Questions to Andy Threlfall, technical and policy director, Foodservice Equipment Association (FEA)

How have FEA associates welcomed the PFSE inclusion in the ETL? What are the expectations from the ETL program?

“The FEA represents and supports the needs of U.K. food service equipment manufacturers and suppliers and has close ties with our EFCEM European counterparts. We are fully involved and support the development of standards and regulations.

The principles we work toward are information, involvement and influence. When the U.K. government announced that it was looking at including professional food service equipment in the ETL scheme, the FEA and its members sprang into action and were actively involved with stakeholder feedback. The FEA found that its members were keen to be involved with the process, and members of the product group forums worked with the ETL scheme operators to assist with developing the testing standards used.

Many types of professional food service equipment fall outside the scope of the eco-design directive, and though most manufacturers are chasing higher efficiencies, there is currently no “A to G” energy classification they can shout about. The addition of these product groups for inclusion in the ETL scheme is encouraging to manufacturers, as this is a way of displaying their energy-efficient products. We have seen a lot of interest, and members are keen to have their products listed. UL Solutions has kindly offered support to our members so they can use UL Solutions testing facilities to carry out testing to the required standards. We look forward to additional product groups like hobs and grills, which will be added. We anticipate further discussions and meetings with the product group forums to assist with stakeholder feedback later. We expect to see that designers and specifiers are specifying products listed in the ETL register to select energy-efficient equipment for their project schemes in the U.K.”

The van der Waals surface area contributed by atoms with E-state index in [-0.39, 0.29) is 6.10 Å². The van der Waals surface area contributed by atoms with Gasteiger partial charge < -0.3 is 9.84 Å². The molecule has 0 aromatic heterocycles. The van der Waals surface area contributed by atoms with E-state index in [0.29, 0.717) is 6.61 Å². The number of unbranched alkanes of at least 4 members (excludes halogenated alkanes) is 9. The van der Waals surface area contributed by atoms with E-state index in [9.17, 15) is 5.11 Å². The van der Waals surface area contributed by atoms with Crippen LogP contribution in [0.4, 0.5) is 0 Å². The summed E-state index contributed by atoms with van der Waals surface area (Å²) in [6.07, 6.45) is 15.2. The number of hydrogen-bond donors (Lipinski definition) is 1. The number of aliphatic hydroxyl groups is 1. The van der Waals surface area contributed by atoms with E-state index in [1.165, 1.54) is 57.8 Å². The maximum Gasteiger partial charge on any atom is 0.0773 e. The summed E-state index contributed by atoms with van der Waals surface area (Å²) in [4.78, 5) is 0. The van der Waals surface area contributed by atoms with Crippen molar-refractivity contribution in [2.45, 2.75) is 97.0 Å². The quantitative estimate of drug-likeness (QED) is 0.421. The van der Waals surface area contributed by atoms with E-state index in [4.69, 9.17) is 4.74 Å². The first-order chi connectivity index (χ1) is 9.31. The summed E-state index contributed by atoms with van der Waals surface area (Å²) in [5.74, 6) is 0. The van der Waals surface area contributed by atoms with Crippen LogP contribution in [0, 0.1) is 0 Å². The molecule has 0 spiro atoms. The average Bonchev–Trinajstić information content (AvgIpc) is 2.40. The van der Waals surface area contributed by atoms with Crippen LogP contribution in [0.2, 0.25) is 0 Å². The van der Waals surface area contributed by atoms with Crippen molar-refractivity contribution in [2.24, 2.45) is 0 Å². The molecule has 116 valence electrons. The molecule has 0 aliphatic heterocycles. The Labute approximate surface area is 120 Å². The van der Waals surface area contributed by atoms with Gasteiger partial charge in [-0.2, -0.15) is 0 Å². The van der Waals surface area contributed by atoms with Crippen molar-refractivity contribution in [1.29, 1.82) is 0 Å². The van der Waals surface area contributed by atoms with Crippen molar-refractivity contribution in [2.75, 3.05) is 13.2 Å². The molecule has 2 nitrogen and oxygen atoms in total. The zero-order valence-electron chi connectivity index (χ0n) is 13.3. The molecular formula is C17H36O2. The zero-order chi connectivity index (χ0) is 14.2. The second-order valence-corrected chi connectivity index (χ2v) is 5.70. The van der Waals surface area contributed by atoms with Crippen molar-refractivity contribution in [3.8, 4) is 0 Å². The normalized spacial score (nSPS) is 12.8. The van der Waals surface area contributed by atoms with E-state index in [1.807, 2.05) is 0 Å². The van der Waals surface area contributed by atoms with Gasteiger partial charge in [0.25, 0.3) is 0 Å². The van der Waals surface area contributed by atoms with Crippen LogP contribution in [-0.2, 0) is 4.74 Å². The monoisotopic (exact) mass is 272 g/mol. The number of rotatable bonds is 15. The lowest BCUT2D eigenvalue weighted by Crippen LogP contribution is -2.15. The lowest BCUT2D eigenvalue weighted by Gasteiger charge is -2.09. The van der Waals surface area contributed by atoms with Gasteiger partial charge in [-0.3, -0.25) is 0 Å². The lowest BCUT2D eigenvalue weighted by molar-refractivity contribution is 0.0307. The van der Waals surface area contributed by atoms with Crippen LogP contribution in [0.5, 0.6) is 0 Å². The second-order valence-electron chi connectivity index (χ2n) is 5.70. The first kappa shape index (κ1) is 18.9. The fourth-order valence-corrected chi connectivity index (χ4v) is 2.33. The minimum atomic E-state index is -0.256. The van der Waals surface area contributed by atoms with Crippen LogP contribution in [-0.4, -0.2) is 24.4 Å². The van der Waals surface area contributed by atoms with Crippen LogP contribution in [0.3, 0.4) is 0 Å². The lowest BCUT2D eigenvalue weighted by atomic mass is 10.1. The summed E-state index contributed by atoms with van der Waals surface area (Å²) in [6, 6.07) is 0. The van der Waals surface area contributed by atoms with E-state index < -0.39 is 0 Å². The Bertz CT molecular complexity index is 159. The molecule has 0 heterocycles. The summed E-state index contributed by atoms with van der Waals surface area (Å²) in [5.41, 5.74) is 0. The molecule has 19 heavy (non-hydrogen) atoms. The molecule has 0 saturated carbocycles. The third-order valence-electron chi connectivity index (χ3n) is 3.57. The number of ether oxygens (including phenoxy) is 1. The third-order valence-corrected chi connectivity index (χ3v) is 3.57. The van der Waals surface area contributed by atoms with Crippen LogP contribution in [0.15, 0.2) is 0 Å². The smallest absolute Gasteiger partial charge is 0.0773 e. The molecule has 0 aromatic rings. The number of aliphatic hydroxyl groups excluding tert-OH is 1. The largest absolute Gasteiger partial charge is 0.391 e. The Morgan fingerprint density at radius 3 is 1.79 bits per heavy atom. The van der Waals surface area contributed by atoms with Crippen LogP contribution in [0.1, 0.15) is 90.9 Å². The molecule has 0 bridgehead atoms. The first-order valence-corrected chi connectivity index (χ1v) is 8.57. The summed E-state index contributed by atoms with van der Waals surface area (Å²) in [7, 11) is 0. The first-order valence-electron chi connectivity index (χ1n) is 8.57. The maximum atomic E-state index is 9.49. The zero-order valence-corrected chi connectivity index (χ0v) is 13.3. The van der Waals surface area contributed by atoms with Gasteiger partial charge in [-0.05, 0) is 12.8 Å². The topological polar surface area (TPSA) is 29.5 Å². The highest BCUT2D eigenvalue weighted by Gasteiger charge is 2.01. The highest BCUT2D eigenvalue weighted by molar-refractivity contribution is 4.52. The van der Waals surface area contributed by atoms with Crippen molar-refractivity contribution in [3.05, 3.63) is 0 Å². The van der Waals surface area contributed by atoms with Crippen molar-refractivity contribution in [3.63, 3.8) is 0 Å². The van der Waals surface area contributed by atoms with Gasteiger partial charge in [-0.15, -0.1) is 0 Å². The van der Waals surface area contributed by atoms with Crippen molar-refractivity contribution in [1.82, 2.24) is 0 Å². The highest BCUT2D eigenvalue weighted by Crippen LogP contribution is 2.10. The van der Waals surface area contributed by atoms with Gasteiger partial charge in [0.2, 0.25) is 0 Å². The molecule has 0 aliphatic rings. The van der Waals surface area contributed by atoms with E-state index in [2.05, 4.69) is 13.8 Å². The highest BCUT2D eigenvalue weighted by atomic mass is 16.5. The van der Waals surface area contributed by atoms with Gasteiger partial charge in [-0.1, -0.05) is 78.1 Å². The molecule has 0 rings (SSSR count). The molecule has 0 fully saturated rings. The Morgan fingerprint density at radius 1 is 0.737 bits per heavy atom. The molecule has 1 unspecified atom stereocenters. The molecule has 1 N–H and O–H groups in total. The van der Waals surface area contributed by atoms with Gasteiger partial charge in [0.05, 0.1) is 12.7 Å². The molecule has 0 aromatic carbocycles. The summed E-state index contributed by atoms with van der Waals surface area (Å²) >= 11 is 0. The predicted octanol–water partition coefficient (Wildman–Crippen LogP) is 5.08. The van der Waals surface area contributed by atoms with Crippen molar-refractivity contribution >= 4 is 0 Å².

Why UL Solutions

In this context, UL Solutions has been collaborating and supporting the FEA to explore the dynamics of the ETL program. Our laboratories (accredited to ISO/IEC 17025 by an accreditor that is a signatory of the International Laboratory Accreditation Cooperation (ILAC) Mutual Recognition Arrangement (MRA) are capable of testing the performance of professional refrigeration equipment according to the BS EN 16825/BS EN ISO 23953-2/BS EN 16902 standards, and we can test ovens according to the DIN 18873 standard. All of these standards are reference requirements called out by the testing protocols established by the ETL.

In addition to performance testing to BS EN IEC 63136 for professional dishwashers, UL Solutions assesses the appliances to EN 17735: 2021 and NSF/ANSI 3. These last two standards — alternative options in the ETL protocol — lay out the requirements for hygiene verification. While NSF/ANSI 3 relates more to temperature, EN 17735 involves tests using bioindicators and chemical analysis, for which UL Solutions has state-of-the-art facilities and competencies.

Offering an extensive suite of performance and safety services, UL Solutions supports manufacturers seeking business continuity in the U.K. and European Union (EU). As an Approved Body for gas-fired appliance assessments in the U.K. and a Notified Body in the EU, UL Solutions can provide continuous support for customers needing the U.K. Conformity Assessed (UKCA) marking, CE marking and other global market access services.